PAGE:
(Who also, when he was in Galilee, followed him, and ministered unto him;) and many other women which came up with him unto Jerusalem.
And now when the even was come, because it was the preparation, that is, the day before the sabbath,
Joseph of Arimathaea, and honourable counseller, which also waited for the kingdom of God, came, and went in boldly unto Pilate, and craved the body of Jesus.
And Pilate marvelled if he were already dead: and calling unto him the centurion, he asked him whether he had been any while dead.
And when he knew it of the centurion, he gave the body to Joseph.
And he bought fine linen, and took him down, and wrapped him in the linen, and laid him in a sepulchre which was hewn out of a rock, and rolled a stone unto the door of the sepulchre.
And Mary Magdalene and Mary the mother of Joses beheld where he was laid.
At the time of Jesus’ death certain women were present; they had been there for the past six hours, hoping to minister some comfort to Jesus, though comfort is hardly a word we can use for such intense continuing agony. Among them was “Mary Magdalene, and Mary the mother of James the Less and Joses, and Salome.” Salome was the wife of Zebedee and mother to James the elder (who became a leader of the church at Jerusalem) and John. We are not told Mary, Jesus’ mother, was, or was not, there, but she may well have been, for we are told there were “many other women” with them, who came out from Jerusalem. It is noticeable that it was the women who stayed close to Jesus, not the apostles, who had all fled. Very often, women are the most loyal of believers. (The lack of position given to Jesus’ mother shows us that her part had finished and she had no other reason to be honoured).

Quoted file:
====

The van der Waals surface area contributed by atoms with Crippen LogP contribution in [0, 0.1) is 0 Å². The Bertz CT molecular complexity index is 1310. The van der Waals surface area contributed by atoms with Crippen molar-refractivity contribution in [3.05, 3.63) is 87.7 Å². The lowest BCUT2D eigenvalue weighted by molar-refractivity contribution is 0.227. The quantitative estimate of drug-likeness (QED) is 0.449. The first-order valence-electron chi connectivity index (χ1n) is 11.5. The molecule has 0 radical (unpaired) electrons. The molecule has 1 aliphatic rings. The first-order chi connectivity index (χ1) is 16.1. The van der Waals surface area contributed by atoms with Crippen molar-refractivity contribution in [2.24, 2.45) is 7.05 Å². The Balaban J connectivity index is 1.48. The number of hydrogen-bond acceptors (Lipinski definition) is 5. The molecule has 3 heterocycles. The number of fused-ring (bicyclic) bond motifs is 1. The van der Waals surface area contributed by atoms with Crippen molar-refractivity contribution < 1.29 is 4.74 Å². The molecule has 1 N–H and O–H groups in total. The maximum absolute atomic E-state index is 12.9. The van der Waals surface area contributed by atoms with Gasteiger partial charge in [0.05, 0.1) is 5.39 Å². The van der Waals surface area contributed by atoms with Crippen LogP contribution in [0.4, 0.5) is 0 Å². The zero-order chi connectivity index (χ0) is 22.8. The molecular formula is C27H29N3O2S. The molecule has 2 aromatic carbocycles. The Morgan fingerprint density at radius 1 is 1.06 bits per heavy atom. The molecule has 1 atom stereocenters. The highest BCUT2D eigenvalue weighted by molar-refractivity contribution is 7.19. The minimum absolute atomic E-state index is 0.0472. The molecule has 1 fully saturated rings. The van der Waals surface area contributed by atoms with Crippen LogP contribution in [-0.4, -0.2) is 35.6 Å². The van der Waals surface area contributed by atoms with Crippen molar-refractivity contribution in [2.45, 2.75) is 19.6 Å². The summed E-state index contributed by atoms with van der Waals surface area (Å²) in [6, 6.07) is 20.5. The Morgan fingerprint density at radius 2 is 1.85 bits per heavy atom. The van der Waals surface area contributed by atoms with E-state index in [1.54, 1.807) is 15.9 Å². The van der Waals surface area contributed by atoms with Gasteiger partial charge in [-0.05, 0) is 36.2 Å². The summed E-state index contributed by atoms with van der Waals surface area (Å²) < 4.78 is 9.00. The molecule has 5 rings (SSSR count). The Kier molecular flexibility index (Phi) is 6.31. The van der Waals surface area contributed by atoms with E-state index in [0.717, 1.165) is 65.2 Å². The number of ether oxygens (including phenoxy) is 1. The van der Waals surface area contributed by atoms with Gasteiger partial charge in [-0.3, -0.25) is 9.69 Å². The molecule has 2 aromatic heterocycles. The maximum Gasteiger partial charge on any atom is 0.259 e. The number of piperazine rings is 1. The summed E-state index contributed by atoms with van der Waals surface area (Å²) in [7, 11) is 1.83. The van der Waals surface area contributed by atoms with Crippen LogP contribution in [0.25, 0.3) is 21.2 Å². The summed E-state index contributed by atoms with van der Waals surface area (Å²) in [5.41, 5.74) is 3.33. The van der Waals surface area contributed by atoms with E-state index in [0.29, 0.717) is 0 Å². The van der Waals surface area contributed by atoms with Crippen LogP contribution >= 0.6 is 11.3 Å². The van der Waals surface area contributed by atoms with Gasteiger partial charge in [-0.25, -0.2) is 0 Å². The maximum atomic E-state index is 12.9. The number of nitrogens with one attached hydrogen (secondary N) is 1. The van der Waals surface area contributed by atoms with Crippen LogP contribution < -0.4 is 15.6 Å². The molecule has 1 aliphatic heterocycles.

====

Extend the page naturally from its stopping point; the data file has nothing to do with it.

Jesus hung on the cross, dead, for the next three hours, until six. As a Jew He had to be taken down before the preparation began for the coming Sabbath (Saturday, the day of rest). This preparation started after six in the evening.
To comply with this rite, Joseph of Aramathaea went to Pilate and asked if he could remove the body of Jesus for burial. This request was more brave than is realised, for Joseph was a member of the Sanhedrin, the same people who condemned Jesus to death. Joseph was a believer, so his request was extremely brave in the prevailing atmosphere of Jewish-leader hatred for the Gospel and Jesus. This is why Mark says Joseph “went in boldly” and “craved”, or pleaded passionately, for Jesus’ body.
Pilate could not have cared less what happened to a dead body, but he needed to know that Jesus was indeed dead. He did not want anyone taking a man down and reviving him, to make the person a hero (though after his treatment survival would be impossible). He called for the centurion, who confirmed the death. Once he heard Jesus was truly dead, Pilate allowed Joseph to remove Him.
Joseph immediately went to the market place and bought a length of the finest cotton. He took Jesus down from the cross, and wrapped Him in the cotton sheet. Then, with others, he carried Jesus to a sepulchre or tomb. It is likely that Joseph bought the tomb previously for his own use, but he willingly gave it over to Jesus. The tomb was hewn out of solid rock, a cave. When Jesus had been laid out, Joseph got a huge stone to roll against the opening, to keep animals out. Again, it is likely the stone was already placed there in readiness for its occupant, so it would have fitted the opening reasonably well.
Mary Magdalene, and Mary, mother of Joses, watched as this happened, so they knew where Jesus was laid.
The spectacle of evil portrayed in this chapter is reflective of man’s wickedness under Satan. It shows the suffering of Christ, Who gave His body as a sacrifice for those whom God chose to be saved. It tells us of Jesus’ final hours, horrific in their violence and evil. Yet, in the words are a sombre reason to be glad, for Jesus was born to die! He came knowing what He would suffer for our sakes. He did not run away or flinch from what He came to do. He did not have to do it, but He did. And because He did, all who are elect are assured of salvation and an eternity in Heaven. Why should any of us be fearful or anxious for everyday things, when Jesus did this to secure our place in Heaven?
© July 2010